Popsugar March 22, 2023



"Reverse" Balayage Is the Low-Maintenance Hair Color You've Been Waiting For


  • Balayage is the process of lightening your hair using free-painting versus foils, typically where the sun would naturally hit.
  • "Reverse" balayage, as the name implies, is the opposite, and involves adding dark colors to already lightened hair.
  • The goal of the technique is to add dimension and movement.

With so many new color trends popping up every day, it can be hard to keep track of them all. Additionally, figuring out what color is right for you and your lifestyle can be equally as daunting. Are you looking to try something bold, like "Gemini hair," or are you looking for something more subtle, like "midlights?" Are you OK with something that requires frequent trips to the salon, or do you prefer the exact opposite?

If you've been looking for an easy, low-maintenance way to bring depth and life back into your hair, we've got the perfect answer: "reverse" balayage. Where balayage, the process of free-painting on highlights, typically involves lighter pieces, reverse balayage focuses on adding darker shades to give hair a more lived-in, seamless look.

If you're curious about what the trend entails, we've asked Tina Deeke, colorist at Maxine Salon in Chicago, and Giancarlo Carollo, colorist at the Marine Robinson Salon, to answer all of our questions about reverse balayage, including what it is, how to ask for it at the salon, and how to maintain the look at home.

What Is Reverse Balayage?

First, a little background on what balayage means. "Balayage" is a French word for "to sweep," and as the name implies, it typically involves hand-painting a color lighter than a person's base shade. Unlike traditional foil highlights, this is used with a paint brush or something similar. The trick behind a good balayage is applying the color where the sun would naturally hit, which gives the most effortless, sun-kissed look. "Balayage gives softer, less noticeable regrowth lines with the principal idea being less is more," Jack Howard, a London-based celebrity colorist, and L'Oréal Professionnel color spokesperson, previously told POPSUGAR.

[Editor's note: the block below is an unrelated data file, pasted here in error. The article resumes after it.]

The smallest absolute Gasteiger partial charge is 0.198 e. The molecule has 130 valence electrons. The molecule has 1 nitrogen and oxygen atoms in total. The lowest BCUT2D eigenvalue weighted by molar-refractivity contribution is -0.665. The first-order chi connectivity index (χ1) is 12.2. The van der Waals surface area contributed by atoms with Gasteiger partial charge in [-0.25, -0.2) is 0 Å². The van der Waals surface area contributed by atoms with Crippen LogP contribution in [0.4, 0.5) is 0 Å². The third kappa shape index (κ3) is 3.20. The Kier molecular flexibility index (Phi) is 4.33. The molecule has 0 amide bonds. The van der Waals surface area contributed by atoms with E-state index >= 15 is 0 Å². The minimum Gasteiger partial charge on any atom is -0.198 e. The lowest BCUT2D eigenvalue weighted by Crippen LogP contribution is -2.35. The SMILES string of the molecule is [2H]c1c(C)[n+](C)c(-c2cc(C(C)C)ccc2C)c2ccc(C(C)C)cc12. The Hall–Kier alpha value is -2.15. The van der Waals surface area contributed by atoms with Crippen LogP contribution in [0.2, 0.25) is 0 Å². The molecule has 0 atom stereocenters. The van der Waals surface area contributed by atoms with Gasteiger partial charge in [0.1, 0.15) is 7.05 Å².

As for reverse balayage, rather than hand-painting the hair with a lighter color, a darker hue is utilized. The technique is used to soften existing balayage or foil highlights and adds contrast to the hair. "The idea is to blend the client's natural color, or a tone that you and your colorist agree upon, into previously highlighted hair to create a melted, gradient look from root to ends," Carollo tells POPSUGAR.

While the trend is popular among blondes and often used as an easy way to transition to a darker tone, the look also works for brunettes and redheads, and can essentially be customized for any hair color. For blondes, the addition of darker shades will help their lighter pieces pop, and for brunettes with highlights, it gives their hair a more lived-in, natural feel. Plus, a darker root typically means less upkeep.

If you want to ask for reverse balayage, Carollo first recommends booking a consultation appointment. "This is probably the most important part of any color process," he says. Both Deeke and Carollo recommend booking as a full highlight or balayage appointment because the length of the appointment will end up being longer than a single process hair color or root touch-up. And, as always, you should have a clear idea of what you're looking to achieve, with pictures in hand. "Bring inspiration photos along too, that way you can collaborate with your stylist on your new look," Deeke says.

Once you've agreed upon the final look, Carollo says your colorist will typically begin by applying a single process color. "I like to use a tone that is half a shade or one shade lighter than the natural tone," he says. From there, the next step is to apply a demi-permanent color to the roots. Then, another tone which is a shade or two lighter than the root color would be used on the mid-section of the hair. "The reason I would use a lighter tone is to create dimension as a balayage highlight would," Carollo says. Once that step is finished, your colorist will usually leave your hair to process for up to 30 minutes, rinse everything out, shampoo and condition, and then dry and style your hair.

How to Maintain Reverse Balayage at Home

One major plus? Once everything is said and done, the in-salon upkeep is low-key. "I've noticed clients asking for a lower-maintenance color routine, and this is a recession-friendly technique if you're looking to stretch your time between colors," Deeke says. Carollo agrees, adding, "One or two processes is usually all your will need in a six-month time frame, and thereafter you would most likely keep up with balayage highlights every four to six months.

When it comes to keeping your color looking fresh at home, as always, it's important to use a heat protectant any time prior to using hot tools like a blow dryer or curling iron. Our current favorite is the Drybar Hot Toddy Heat Protectant Mist ($29). Deeke suggests using the L'Oréal Metal Detox Mask ($48), which she says helps with color fading and allows highlights to look brighter for longer periods of time.

Deeke and Carollo both suggest always using a color-safe shampoo and conditioner, like the Oribe Hair Alchemy Shampoo ($52) and the Oribe Beautiful Color Conditioner ($52).